I have a feeling this is an easy question as we've just started this bit of the trig topic in unit 2.

Solve: cos2x+sinx=0

I know you have to change the cos2x to something else, but that is as far as I've got.

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# Need a little guidance with trig equations.

Started by Sammi, Dec 23 2006 08:27 PM

6 replies to this topic

### #1

Posted 23 December 2006 - 08:27 PM

### #2

Posted 23 December 2006 - 09:02 PM

cos2x+sinx=0 you have to use a substitution

-2sin²x + 1 + sinx = 0

(sinx + 2)(sinx - 1) = -1

sinx=-3(not a possible solution) and sinx = 0

Therefore x = 180 and x = 360

-2sin²x + 1 + sinx = 0

(sinx + 2)(sinx - 1) = -1

sinx=-3(not a possible solution) and sinx = 0

Therefore x = 180 and x = 360

### #3

Posted 24 December 2006 - 01:50 PM

There's a very similar example on page 100 of the notes on Trigonometry.

### #4

Posted 24 December 2006 - 01:58 PM

Sorry Micheal that's not quite right.

As Michael said, you replace with (you really need to know the trig indentities inside out, so you can use them in situations like this without thinking aout it). This gives you:

Multiply through by -1 and put it in the normal quadratic form to get:

This is just a quadratic equation in sin(x) instead of x. Factorise it in the normal way, it might help to factorise then replace the x's with sin(x)'s. You should end up with two manageable values of sin(x) that satisfy the quadratic equation. The question should have given you a range (say, ). All you have to do now is write down the values of x that give a sine of that value in the range. If you weren't given a range in the question, then there are actually infinitely many value of x that satisfy the equation. I'm pretty sure they will always give you a range though.

In general, it's not straightforward to solve equations if they have double angles trig functions in them. I would always convert these into single angle things (that is what Michael done in the first step) then solve from there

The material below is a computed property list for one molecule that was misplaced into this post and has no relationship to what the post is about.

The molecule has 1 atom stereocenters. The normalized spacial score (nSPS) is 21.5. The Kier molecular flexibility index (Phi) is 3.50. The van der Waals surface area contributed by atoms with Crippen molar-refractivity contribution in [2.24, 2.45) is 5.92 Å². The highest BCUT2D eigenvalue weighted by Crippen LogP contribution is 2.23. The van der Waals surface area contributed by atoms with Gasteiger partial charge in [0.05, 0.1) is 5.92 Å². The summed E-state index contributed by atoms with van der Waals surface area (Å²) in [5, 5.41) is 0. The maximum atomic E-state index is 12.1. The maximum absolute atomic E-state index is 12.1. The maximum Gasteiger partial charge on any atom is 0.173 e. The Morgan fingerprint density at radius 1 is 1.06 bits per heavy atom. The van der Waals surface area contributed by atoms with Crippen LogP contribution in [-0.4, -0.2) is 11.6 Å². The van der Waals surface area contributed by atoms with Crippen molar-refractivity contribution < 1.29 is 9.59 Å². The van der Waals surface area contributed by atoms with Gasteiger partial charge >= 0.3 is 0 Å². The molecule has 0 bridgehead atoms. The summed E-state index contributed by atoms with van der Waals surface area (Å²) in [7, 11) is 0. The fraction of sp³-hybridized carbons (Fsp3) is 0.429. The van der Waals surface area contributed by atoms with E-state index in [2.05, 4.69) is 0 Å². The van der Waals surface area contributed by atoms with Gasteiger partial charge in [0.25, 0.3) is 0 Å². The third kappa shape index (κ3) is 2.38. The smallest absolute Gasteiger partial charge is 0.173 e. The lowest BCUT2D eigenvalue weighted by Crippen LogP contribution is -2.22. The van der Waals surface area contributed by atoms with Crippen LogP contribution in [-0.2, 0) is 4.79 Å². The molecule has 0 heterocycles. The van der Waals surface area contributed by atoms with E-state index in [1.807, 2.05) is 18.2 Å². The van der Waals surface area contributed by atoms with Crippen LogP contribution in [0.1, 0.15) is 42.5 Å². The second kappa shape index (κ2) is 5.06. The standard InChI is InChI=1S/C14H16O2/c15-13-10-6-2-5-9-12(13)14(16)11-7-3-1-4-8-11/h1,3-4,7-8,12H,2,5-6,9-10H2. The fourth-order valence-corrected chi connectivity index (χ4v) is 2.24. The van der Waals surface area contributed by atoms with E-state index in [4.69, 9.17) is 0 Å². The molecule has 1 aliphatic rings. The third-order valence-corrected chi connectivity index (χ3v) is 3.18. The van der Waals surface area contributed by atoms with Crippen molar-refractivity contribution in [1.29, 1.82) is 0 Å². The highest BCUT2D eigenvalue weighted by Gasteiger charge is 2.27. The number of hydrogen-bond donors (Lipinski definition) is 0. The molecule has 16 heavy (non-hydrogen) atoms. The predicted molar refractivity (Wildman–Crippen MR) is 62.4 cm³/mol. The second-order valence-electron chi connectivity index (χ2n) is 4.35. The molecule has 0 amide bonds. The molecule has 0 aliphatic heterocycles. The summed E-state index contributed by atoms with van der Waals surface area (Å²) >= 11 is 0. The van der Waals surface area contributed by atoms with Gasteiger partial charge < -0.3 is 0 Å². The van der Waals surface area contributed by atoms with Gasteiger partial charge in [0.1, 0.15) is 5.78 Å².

Edit - Didn't realise Steve had posted there. You should have had a look at the notes before, they are very useful for when you don't know how to approach a general type of problem.

As Michael said, you replace with (you really need to know the trig indentities inside out, so you can use them in situations like this without thinking aout it). This gives you:

Multiply through by -1 and put it in the normal quadratic form to get:

This is just a quadratic equation in sin(x) instead of x. Factorise it in the normal way, it might help to factorise then replace the x's with sin(x)'s. You should end up with two manageable values of sin(x) that satisfy the quadratic equation. The question should have given you a range (say, ). All you have to do now is write down the values of x that give a sine of that value in the range. If you weren't given a range in the question, then there are actually infinitely many value of x that satisfy the equation. I'm pretty sure they will always give you a range though.

In general, it's not straightforward to solve equations if they have double angles trig functions in them. I would always convert these into single angle things (that is what Michael done in the first step) then solve from there

Edit - Didn't realise Steve had posted there. You should have had a look at the notes before, they are very useful for when you don't know how to approach a general type of problem.

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### #5

Posted 24 December 2006 - 05:49 PM

Damn I feel embarassed. Higher maths seems so long ago.

### #6

Posted 24 December 2006 - 07:53 PM

If a range isnt specified better to assume that it will be radians, ie a range of [0, 2*pi] as you dont touch degrees ever again after higher maths. I m in a second year maths uni course and i havent used degrees since higher maths. Radians are easier and more natural to use.

### #7

Posted 02 January 2007 - 10:28 PM

Ohh I understand now! I hadn't looked in the notes. I suppose I should have looked there first, thanks guys.

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